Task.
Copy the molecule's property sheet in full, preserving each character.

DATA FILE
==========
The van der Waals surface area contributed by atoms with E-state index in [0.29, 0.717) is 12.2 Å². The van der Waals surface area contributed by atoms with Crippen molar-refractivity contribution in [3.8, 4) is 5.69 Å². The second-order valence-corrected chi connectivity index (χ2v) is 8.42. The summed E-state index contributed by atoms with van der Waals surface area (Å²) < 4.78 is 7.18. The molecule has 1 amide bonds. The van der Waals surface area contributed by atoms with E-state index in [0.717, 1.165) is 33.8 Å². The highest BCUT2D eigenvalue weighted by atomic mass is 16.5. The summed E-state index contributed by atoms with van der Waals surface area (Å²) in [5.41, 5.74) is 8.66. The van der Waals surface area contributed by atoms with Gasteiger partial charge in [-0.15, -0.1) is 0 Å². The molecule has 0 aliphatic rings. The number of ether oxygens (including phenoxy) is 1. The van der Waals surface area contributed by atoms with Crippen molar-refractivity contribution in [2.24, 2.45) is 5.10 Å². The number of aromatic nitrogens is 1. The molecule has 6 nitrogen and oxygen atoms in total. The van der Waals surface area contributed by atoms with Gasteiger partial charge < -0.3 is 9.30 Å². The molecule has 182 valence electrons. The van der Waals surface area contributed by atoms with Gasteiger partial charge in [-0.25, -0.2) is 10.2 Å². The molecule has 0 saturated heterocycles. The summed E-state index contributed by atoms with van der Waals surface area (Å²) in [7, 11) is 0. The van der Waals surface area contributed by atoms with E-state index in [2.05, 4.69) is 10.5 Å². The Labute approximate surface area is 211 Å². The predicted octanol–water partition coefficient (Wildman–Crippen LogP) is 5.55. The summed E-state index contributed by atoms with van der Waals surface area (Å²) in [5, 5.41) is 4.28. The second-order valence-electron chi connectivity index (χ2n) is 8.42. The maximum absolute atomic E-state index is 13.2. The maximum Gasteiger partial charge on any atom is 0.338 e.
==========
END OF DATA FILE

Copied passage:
The van der Waals surface area contributed by atoms with E-state index in [0.29, 0.717) is 12.2 Å². The van der Waals surface area contributed by atoms with Crippen molar-refractivity contribution in [3.8, 4) is 5.69 Å². The second-order valence-corrected chi connectivity index (χ2v) is 8.42. The summed E-state index contributed by atoms with van der Waals surface area (Å²) < 4.78 is 7.18. The molecule has 1 amide bonds. The van der Waals surface area contributed by atoms with E-state index in [0.717, 1.165) is 33.8 Å². The highest BCUT2D eigenvalue weighted by atomic mass is 16.5. The summed E-state index contributed by atoms with van der Waals surface area (Å²) in [5.41, 5.74) is 8.66. The van der Waals surface area contributed by atoms with Gasteiger partial charge in [-0.15, -0.1) is 0 Å². The molecule has 0 aliphatic rings. The number of ether oxygens (including phenoxy) is 1. The van der Waals surface area contributed by atoms with Crippen molar-refractivity contribution in [2.24, 2.45) is 5.10 Å². The number of aromatic nitrogens is 1. The molecule has 6 nitrogen and oxygen atoms in total. The van der Waals surface area contributed by atoms with Gasteiger partial charge < -0.3 is 9.30 Å². The molecule has 182 valence electrons. The van der Waals surface area contributed by atoms with Gasteiger partial charge in [-0.25, -0.2) is 10.2 Å². The molecule has 0 saturated heterocycles. The summed E-state index contributed by atoms with van der Waals surface area (Å²) in [7, 11) is 0. The van der Waals surface area contributed by atoms with E-state index in [2.05, 4.69) is 10.5 Å². The Labute approximate surface area is 211 Å². The predicted octanol–water partition coefficient (Wildman–Crippen LogP) is 5.55. The summed E-state index contributed by atoms with van der Waals surface area (Å²) in [5, 5.41) is 4.28. The second-order valence-electron chi connectivity index (χ2n) is 8.42. The maximum absolute atomic E-state index is 13.2. The maximum Gasteiger partial charge on any atom is 0.338 e.